Monday, July 29, 2013

A New Idea

Hey there! I had an idea after publishing my last post, "Feeling Good: Exercise and Mental Health." Namely, I should make a series out of it. I like that. There are so many disciplines and outlets that can aid one's mental health, and really just augment the quality of one's life overall. So be on the lookout for another installment, revolving around art.


Friday, July 26, 2013

Feeling Good: Exercise and Mental Health

(the author can be cheesy at times)

You've probably heard it before: exercise makes you feel good. You've probably heard all about endorphins and dopamine, too, and how even modest physical exercise affects the levels of those brain chemicals, which in turn leads to an increased sense of well-being.

My guess is that most of you have read all that stuff at some point, nodded your heads in approval, and surfed on over to the next article of interest without making a single change.

Who can blame you? I certainly can't. Exercise is tough. Besides, there's a big difference between understanding a good idea and implementing a good idea. You can probably point to several examples of that principle in your own life: those habits you keep that you know are bad for you, that letter you've been meaning to write but never seem to get around to, etc. It can be difficult to put a good idea into practice -- exercise among the rest!

The way I see it, the problem with exercise is that there's a relative delay between the activity and the perceived payoff, whereas most of us tend to prefer immediate results. That is, if we're going to do something, we want to see results now. We want to feel good now. It can be difficult, therefore, to stick to something like exercise, which is often uncomfortable in the short term, and for which the positive results aren't always readily apparent.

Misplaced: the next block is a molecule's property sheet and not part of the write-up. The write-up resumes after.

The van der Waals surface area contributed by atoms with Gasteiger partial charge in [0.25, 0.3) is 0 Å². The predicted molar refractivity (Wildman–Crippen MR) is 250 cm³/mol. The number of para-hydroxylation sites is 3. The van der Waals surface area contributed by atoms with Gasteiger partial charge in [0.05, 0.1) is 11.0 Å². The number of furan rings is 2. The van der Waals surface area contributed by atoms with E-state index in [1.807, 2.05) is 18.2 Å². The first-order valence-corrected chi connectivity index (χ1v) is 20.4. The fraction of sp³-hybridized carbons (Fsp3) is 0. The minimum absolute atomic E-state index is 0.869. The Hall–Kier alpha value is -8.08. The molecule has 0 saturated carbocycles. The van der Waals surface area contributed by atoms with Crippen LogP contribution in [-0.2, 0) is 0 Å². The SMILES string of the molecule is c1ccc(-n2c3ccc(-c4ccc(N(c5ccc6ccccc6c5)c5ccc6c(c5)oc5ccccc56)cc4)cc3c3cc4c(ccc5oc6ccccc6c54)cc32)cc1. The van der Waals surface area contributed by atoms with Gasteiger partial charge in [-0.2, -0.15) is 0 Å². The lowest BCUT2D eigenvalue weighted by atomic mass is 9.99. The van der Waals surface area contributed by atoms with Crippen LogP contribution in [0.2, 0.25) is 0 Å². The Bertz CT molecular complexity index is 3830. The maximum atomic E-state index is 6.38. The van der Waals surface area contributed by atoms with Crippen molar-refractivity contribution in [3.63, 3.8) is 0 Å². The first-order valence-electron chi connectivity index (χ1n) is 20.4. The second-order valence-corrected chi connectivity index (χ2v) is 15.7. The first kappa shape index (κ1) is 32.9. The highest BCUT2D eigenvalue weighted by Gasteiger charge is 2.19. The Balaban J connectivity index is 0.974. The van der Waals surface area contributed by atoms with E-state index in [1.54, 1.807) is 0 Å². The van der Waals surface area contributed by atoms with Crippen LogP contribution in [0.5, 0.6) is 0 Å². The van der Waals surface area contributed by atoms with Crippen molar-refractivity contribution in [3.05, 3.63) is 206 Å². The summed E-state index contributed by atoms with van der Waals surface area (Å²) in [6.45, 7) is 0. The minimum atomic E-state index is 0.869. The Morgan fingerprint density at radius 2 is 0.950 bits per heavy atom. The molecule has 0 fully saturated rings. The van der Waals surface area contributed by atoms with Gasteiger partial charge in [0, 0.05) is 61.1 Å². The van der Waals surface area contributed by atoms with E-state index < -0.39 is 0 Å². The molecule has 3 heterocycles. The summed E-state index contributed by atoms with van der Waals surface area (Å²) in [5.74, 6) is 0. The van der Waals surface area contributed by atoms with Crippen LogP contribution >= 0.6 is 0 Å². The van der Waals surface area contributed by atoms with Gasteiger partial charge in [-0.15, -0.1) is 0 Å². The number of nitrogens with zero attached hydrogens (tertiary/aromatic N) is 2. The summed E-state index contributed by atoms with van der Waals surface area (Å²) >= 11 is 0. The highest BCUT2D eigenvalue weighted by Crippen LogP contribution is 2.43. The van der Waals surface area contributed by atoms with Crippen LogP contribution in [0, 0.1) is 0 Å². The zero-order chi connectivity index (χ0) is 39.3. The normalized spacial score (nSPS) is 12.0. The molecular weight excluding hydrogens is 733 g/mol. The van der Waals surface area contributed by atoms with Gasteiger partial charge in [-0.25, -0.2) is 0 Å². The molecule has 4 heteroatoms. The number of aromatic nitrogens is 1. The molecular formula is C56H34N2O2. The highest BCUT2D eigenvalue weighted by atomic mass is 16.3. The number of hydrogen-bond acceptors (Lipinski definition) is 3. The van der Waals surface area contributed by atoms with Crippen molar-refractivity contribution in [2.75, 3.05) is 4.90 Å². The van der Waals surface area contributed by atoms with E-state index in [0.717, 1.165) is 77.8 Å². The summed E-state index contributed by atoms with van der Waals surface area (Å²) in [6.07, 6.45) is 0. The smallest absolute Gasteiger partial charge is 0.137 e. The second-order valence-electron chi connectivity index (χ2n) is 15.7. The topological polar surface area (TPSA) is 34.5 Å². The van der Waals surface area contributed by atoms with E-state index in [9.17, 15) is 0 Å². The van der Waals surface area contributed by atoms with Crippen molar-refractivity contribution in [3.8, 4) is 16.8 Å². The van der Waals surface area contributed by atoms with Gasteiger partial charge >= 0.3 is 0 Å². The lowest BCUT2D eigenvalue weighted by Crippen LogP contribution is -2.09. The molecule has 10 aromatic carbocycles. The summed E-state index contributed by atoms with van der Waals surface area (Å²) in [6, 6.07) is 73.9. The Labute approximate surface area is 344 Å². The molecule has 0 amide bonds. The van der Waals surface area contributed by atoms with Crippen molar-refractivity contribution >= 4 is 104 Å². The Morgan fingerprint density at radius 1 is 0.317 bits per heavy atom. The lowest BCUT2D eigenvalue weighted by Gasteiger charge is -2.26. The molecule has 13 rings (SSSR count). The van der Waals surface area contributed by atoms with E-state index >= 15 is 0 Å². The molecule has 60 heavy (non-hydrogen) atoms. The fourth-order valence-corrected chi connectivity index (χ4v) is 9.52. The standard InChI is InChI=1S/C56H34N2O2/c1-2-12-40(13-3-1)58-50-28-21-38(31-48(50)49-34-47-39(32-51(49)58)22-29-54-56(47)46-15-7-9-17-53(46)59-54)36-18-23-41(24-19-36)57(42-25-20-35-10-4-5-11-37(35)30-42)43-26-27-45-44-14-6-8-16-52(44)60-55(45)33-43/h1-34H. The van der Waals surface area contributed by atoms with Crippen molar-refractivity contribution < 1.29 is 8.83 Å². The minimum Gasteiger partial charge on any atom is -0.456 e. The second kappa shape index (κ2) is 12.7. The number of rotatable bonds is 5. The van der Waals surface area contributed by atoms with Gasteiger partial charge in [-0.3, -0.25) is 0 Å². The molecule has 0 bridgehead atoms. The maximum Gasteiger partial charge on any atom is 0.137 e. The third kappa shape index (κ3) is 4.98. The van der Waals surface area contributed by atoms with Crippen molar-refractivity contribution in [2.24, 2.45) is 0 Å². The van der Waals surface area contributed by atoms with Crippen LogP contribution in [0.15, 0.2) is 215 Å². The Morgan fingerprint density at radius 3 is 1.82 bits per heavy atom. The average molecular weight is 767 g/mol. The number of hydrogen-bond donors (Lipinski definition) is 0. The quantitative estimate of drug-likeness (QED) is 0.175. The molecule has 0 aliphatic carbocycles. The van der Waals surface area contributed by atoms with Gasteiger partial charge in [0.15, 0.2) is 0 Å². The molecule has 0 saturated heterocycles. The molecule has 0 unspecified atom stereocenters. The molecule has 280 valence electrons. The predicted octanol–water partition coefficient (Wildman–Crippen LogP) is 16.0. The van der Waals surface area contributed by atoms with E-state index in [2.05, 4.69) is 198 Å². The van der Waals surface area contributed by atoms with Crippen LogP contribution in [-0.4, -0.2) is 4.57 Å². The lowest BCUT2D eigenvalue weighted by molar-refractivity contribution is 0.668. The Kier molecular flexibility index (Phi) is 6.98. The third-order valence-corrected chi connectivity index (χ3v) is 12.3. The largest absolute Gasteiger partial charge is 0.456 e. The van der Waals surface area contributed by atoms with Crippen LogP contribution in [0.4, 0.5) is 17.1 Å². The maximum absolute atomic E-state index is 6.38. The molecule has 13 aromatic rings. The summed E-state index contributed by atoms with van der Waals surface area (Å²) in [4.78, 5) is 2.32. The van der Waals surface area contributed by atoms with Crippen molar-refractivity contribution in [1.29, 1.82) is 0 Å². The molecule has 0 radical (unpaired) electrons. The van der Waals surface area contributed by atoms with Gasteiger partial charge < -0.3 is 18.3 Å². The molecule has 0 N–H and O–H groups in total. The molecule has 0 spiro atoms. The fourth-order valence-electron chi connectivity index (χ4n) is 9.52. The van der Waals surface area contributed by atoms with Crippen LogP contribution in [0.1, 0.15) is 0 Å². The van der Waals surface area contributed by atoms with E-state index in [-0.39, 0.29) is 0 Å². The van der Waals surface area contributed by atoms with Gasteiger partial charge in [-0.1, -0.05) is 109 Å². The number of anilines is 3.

What I want to say, though, is this: all the stuff you've read about exercise making you feel better is true. I'll say it again, differently: Exercise really does increase your senses of happiness and well-being. 

Now, please note I'm not saying exercise is a cure for everything. But I am saying, with great assurance, that it helps.

I started being more physically active about a year ago, and I can't overstate how much I've benefited from it. Here are some specific ways it's helped me feel better:

-I'm more comfortable with my body.
-I suffer less from random aches and pains.
-I sleep better.
-I'm less "moody." Put another way, I'm more "even keel," emotionally speaking.
-I have an abiding sense of well-being.
-I'm more alert and focused during the day.
-I feel a sense of accomplishment during and after a workout.
-I feel proud to know I'm doing something truly positive and healthy for myself.
-I get to enjoy my mode of exercise.
-If I'm feeling negative before or during my workout, I get to use my workout as an outlet.
-I've gained heightened awareness and understanding of myself.
-I get to reinforce the knowledge that I can achieve my goals.
-I experience being "taught" by my workouts, which, I've learned, are active, personal metaphors, and sources of great inspiration.

I'm not a fitness guru, so I don't have specific advice about any particular workout regimen. I will say, however, that I think it's important to do something you enjoy. I love to walk, for instance, so I do that. I discovered fairly recently that I also love to jog and bike, so I do those things, too. And since I enjoy those things, actually doing them doesn't feel like such a chore, you know? I look forward to doing them. Plus, I've found the more I do them, the more I want to do them. In other words, a sort of momentum has set in: it's easier now to keep up with my exercise habits than it used to be.

Now, listen: the benefits I've described in this post didn't appear for me overnight. It's taken time. What's helped me, though -- and I think this is key -- is I've made a point of giving myself positive feedback before, during, and after my workouts, even if it feels like BS at the time. That is, I've given myself due praise for making room in my life to feel good.

A few final thoughts: even if you're thinking about it, you're on your way. I recommend acknowledging that to yourself. Also, there are lots of terrific and inspirational -- and FREE -- resources on the Internet that can help you get started, or stay on track. Check it out.